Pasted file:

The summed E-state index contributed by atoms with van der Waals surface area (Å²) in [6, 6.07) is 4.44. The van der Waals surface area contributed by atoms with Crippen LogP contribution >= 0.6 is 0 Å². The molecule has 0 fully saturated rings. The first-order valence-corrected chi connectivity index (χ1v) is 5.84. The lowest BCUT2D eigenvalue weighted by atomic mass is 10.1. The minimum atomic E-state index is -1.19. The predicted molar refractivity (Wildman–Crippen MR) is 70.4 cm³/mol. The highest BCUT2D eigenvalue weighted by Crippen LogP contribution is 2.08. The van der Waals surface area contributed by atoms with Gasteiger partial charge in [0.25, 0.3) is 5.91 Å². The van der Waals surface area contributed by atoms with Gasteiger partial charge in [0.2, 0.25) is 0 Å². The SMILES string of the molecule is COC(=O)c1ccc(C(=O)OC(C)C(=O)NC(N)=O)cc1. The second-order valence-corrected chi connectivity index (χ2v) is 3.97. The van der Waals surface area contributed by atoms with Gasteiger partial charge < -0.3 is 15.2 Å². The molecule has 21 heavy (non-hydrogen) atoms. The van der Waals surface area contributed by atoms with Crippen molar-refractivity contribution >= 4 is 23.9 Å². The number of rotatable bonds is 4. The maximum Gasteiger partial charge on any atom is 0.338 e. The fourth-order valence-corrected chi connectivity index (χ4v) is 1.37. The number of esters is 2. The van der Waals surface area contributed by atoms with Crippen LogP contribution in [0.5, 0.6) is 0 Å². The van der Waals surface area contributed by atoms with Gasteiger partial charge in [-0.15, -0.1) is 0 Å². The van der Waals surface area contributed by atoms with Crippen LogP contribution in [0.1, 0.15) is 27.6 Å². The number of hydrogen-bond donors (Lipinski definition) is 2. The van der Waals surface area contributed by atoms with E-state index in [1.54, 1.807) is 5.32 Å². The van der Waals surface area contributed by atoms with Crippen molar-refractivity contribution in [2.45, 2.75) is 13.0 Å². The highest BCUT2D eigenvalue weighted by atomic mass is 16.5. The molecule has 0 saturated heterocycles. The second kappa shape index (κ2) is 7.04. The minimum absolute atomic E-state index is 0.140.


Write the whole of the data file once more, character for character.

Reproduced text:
The summed E-state index contributed by atoms with van der Waals surface area (Å²) in [6, 6.07) is 4.44. The van der Waals surface area contributed by atoms with Crippen LogP contribution >= 0.6 is 0 Å². The molecule has 0 fully saturated rings. The first-order valence-corrected chi connectivity index (χ1v) is 5.84. The lowest BCUT2D eigenvalue weighted by atomic mass is 10.1. The minimum atomic E-state index is -1.19. The predicted molar refractivity (Wildman–Crippen MR) is 70.4 cm³/mol. The highest BCUT2D eigenvalue weighted by Crippen LogP contribution is 2.08. The van der Waals surface area contributed by atoms with Gasteiger partial charge in [0.25, 0.3) is 5.91 Å². The van der Waals surface area contributed by atoms with Gasteiger partial charge in [0.2, 0.25) is 0 Å². The SMILES string of the molecule is COC(=O)c1ccc(C(=O)OC(C)C(=O)NC(N)=O)cc1. The second-order valence-corrected chi connectivity index (χ2v) is 3.97. The van der Waals surface area contributed by atoms with Gasteiger partial charge < -0.3 is 15.2 Å². The molecule has 21 heavy (non-hydrogen) atoms. The van der Waals surface area contributed by atoms with Crippen molar-refractivity contribution >= 4 is 23.9 Å². The number of rotatable bonds is 4. The maximum Gasteiger partial charge on any atom is 0.338 e. The fourth-order valence-corrected chi connectivity index (χ4v) is 1.37. The number of esters is 2. The van der Waals surface area contributed by atoms with Crippen LogP contribution in [0.5, 0.6) is 0 Å². The van der Waals surface area contributed by atoms with Gasteiger partial charge in [-0.15, -0.1) is 0 Å². The van der Waals surface area contributed by atoms with Crippen LogP contribution in [0.1, 0.15) is 27.6 Å². The number of hydrogen-bond donors (Lipinski definition) is 2. The van der Waals surface area contributed by atoms with E-state index in [1.54, 1.807) is 5.32 Å². The van der Waals surface area contributed by atoms with Crippen molar-refractivity contribution in [2.45, 2.75) is 13.0 Å². The highest BCUT2D eigenvalue weighted by atomic mass is 16.5. The molecule has 0 saturated heterocycles. The second kappa shape index (κ2) is 7.04. The minimum absolute atomic E-state index is 0.140.